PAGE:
As repeatedly highlighted by institutional organisations, a package of decisive structural reforms – including decentralising wage bargaining and liberalising product and service markets – would be needed to lift potential growth. We do not believe that the fragmented political landscape will allow this to happen and thus continue to expect low productivity, investment and potential growth compared to euro area peers, with potential growth for Italy at 0.5% versus 1.1% for the euro area. This matters a lot for the fiscal outlook.

Plus ça change plus c’est la même chose

Indeed, what matters for debt sustainability is the interest rate-growth differential. Yes, it has narrowed compared to the financial crisis, but it is still positive (Exhibit 7) and expected to remain so. Thus, stabilising public debt requires fiscal policies that ensure persistent, positive primary balance.

True, historically the primary balance surplus has been elevated in Italy, averaging 1.8% of GDP since 1999, compared to only 0.4% of GDP in the euro area. But as Exhibit 8 shows, primary balance surplus and growth failed to outpace the interest burden[1] for the entire period after the crisis.

In Exhibit 9, we look at the primary balance surplus that would be needed to stabilise public debt at the 2018 level for various growth-interest rate combinations. Against the current economic environment, a primary balance surplus in excess of 2% of GDP is still required to stabilise debt at 132% of GDP. This is higher than the European Commission forecast and what is planned by the government in the April Stability plan (1.5% of GDP in 2020).

But for once we would highlight a positive risk. Shall the PD-M5S government last and maintain an EU-friendly stance, then a virtuous cycle could emerge, with yields staying low and progressively reducing the debt-stabilising primary balance surplus. For instance, assuming yields stay at their present level for a year means that the primary balance required to stabilise debt drops to c. 1% of GDP. Assuming yields remain at their current level for five years implies that the debt-stabilising primary balance is actually around 0.

Market Sentiment

Improving Local Sentiment in a Global Yield-Grab

The bond markets’ reaction to political events in Italy has been very positive so far with Bund spreads hovering around 150 basis points (bp) – some 100bp tighter relative to Dec 2018 levels. In our understanding, this is the result of two key variables:

  1. Better chances of a constructive dialogue between Rome and Brussels going forward, in contrast to markets’ perception about the previous government coalition
  2. Global yield-grab. However, this variable was already supportive of non-core European government bond markets before this summer’s Italian political crisis, as we can see from Exhibit 10.

On the risk-side, however, fundamental factors still play an important role. If we aggregate both market and fundamental forces into an index[2], we get a clear idea of how Italy compares to its European peers in terms of systemic risk (Exhibit 11).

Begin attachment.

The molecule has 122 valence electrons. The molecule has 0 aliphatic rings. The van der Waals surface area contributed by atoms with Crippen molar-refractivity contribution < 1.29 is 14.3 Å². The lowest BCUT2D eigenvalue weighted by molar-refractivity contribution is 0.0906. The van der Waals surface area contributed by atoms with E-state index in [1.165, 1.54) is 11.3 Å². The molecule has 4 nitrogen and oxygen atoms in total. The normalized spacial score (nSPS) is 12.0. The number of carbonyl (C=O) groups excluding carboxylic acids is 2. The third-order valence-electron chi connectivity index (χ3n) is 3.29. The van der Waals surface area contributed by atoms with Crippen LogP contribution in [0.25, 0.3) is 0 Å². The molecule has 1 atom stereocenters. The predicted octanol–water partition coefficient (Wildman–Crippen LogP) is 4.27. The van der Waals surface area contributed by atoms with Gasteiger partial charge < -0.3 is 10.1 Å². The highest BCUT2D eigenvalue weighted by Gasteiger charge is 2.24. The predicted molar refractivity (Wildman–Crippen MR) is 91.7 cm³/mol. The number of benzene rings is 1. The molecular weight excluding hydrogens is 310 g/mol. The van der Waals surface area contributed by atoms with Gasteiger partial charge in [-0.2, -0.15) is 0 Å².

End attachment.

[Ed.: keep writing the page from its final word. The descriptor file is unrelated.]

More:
Contrary to previous episodes of sovereign risk, this time the risk is concentrated exclusively in Italy, while other issuers seem to enjoy a period of very subdued stress. Looking ahead, we would expect this indicator to improve in the near term, mainly driven by market-based variables – even though structural weakness is likely to persist, preventing a full normalisation of systemic stress in Italy.

 

Low Bond Yields versus Banks’ Profitability

Another interesting aspect of the current Italian government bond (BTP) rally is the divergence between bond yields and European banks’ equity valuations (Exhibit 12). The nexus between sovereigns and banks, initially introduced via Basel III’s “stealth quantitative easing”, has been observed in the past. In our view, the recent de-coupling highlights a persistent fragility in the European banking sector.

Despite a distinct reduction in overall sovereign risk, and the associated price returns to Italian banks in particular, investors are likely to discount a scenario of prolonged negative interest rates into financials’ prices. Furthermore, as we know from the literature on reversal interest rates[1], the positive effect of falling bond yields could be more than offset in the future by negative deposit rates.

Demand for BTPs…Waiting for Non-Residents

Unlike the demand for Spanish government bonds (Bonos), foreign demand for BTPs has not recovered in the aftermath of the sovereign crisis. The share of Italian sovereign risk held by international investors still hovers around 30%, in contrast to non-resident holdings of Bonos which have picked up from 35% in 2012 to 45% (Exhibit 13). Core issuers like France (52%)[4] and Germany (60%)[5] enjoy an even larger international participation in their respective sovereign markets.

We would attribute this lack of traction with non-residents to a vicious and persistent combination of political uncertainty and structural weakness. In addition, with the benefit of hindsight, the decision to avoid a “bad bank” solution in Italy may have exposed the banking sector to a lasting non-performing loan issue, which has reinforced the banks-sovereign nexus and – at the same time – introduced a source of financial fragility in the system.

We would not be surprised, however, to see a pick-up in foreign participation. A blend of risk/reward profile, carry profile (in particular around the two to two and a half year point, Exhibit 14), ongoing monetary policy support and global yield-grab might prove sufficient to attract international investors to a market that is deep, liquid and – as things look now – integrated into the European mainstream.

 

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[1] We use the debt accounting approach developed in Mauro, P. and Zilinsky, J., “Reducing Government debt ratios in an era of low growth”, Policy Brief, July 2016, PIIE

[2] Hollo/Kremer/LoDuca (2012), “CISS – A Composite Indicator of Systemic Stress in the Financial System”, ECB WP1426

[3] Brunnermeier/Koby (2018), “The Reversal Interest Rate”, NBER WP25406

[4] AFT website

[5] Bundesbank (2018), “The Market for Federal Securities: Holder Structure and the Main Drivers of Yield Movements”, Monthly Report July 2018